One of the first choices Hochul will face as governor is whether or not to continue her predecessor’s state of emergency on gun violence.
Outgoing Gov. Andrew Cuomo, whose resignation takes effect at midnight, issued an emergency declaration in July over gun violence.
“We went from an epidemic of COVID to an epidemic of gun violence,” Cuomo said on July 6 at a press event at John Jay College. “51 were shot, 13 died from COVID over the July 4 weekend.”
The remarks came several weeks before the recent resurgence of COVID-19, and the investigation that fatally wounded Cuomo’s political career.
The since-disgraced governor confidently declared his intention to address gun crime, in part by declaring a state of emergency, thereby giving the state additional flexibility to deploy resources.
But the political and pandemic winds shifted dramatically over the ensuing weeks. Now it will be up to incoming Gov. Kathy Hochul to decide whether or not to continue the state’s emergency footing on gun violence, which is currently set to expire on Sept. 4.
Hochul’s transition office did not respond to a request for comment on the matter. However, previous statements on the issue of guns over her more than 10 years in public life offer hints as to how she will proceed.
But after a break following a losing bid for re-election, Hochul returned to the political scene to run for lieutenant governor with a far more liberal agenda, highlighted in a 2014 campaign ad.
In that video, she described her record in Congress as one of supporting “core Democratic values,” like abortion rights, marriage equality, and funding for Medicaid, despite representing “the most Republican district” in New York state.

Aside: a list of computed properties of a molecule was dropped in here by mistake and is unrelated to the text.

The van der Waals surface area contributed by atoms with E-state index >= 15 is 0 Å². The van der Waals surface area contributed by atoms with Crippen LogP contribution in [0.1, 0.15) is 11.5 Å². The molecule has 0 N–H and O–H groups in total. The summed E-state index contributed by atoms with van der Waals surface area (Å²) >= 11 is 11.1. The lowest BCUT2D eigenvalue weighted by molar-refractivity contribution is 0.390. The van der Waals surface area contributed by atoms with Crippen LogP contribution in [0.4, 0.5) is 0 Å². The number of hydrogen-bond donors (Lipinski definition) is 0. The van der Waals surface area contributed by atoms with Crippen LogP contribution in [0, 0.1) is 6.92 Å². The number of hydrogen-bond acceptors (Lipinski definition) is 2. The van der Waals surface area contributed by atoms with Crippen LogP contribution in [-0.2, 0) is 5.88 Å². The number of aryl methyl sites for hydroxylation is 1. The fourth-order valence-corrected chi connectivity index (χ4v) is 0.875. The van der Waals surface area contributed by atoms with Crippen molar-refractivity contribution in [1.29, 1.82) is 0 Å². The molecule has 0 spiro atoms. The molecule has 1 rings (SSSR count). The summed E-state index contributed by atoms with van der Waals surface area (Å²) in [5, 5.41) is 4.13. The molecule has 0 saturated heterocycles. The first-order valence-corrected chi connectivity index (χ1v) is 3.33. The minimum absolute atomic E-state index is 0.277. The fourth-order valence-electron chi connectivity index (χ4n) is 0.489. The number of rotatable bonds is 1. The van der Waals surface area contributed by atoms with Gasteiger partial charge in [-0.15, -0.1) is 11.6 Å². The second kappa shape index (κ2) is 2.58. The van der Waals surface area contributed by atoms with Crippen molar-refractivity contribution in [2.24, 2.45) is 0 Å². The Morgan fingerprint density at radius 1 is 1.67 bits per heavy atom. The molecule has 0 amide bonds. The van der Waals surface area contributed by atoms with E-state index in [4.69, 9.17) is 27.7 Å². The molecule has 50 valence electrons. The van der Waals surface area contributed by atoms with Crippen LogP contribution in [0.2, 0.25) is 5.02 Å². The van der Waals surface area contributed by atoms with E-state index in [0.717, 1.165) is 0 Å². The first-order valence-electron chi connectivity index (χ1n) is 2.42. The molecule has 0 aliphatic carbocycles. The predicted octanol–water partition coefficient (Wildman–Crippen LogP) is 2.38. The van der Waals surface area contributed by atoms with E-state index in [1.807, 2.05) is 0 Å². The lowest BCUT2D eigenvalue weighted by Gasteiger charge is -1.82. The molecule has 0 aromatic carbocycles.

In reality, Hochul’s record was more mixed, including siding with House Republicans to oppose parts of the Affordable Care Act, push a balanced budget Constitutional amendment, and declare Obama-era Attorney General Eric Holder in contempt of Congress.
Her subsequent, publicly leftward shift reflects the political necessity of running for statewide office, where the median voter is far to the left of that in Hochul’s former congressional district. That shift included a vastly different stance on guns.
During her 2014 campaign for lieutenant governor, Hochul called the failure of Congress to pass background check legislation a “disgrace” following the massacre at Sandy Hook Elementary in Connecticut that left 20 children dead.
She also doubled down on support for the Cuomo Administration’s signature gun control law, the SAFE Act, passed in the wake of that shooting that killed 26 people.
“We’re talking about banning assault weapons, we did it here in New York,” Hochul said. “Background checks; what’s wrong with making sure people who shouldn’t have guns don’t have them?”
Hochul also broke publicly with the NRA. In 2018, she tweeted support for the effort by Governor Cuomo to sanction the gun-rights group, which was at the time incorporated in New York.
The wholesale reversal is stark, especially considering Hochul’s previous endorsement from the gun lobby. But she has also walked back earlier positions on other issues, including opposition to providing New York State identification cards to undocumented immigrants.
Hochul addressed that change of heart earlier this month in Albany, during her first public remarks after Cuomo’s resignation announcement.
“I had taken a position that has now evolved. And that evolution coincides with the evolution of many people, many people in the state of New York,” Hochul said in response to a reporter question.
That evolution will likely continue.
Kathy Hochul, soon to be New York’s first female chief executive, has already declared that she intends to run for a full term as governor in 2022.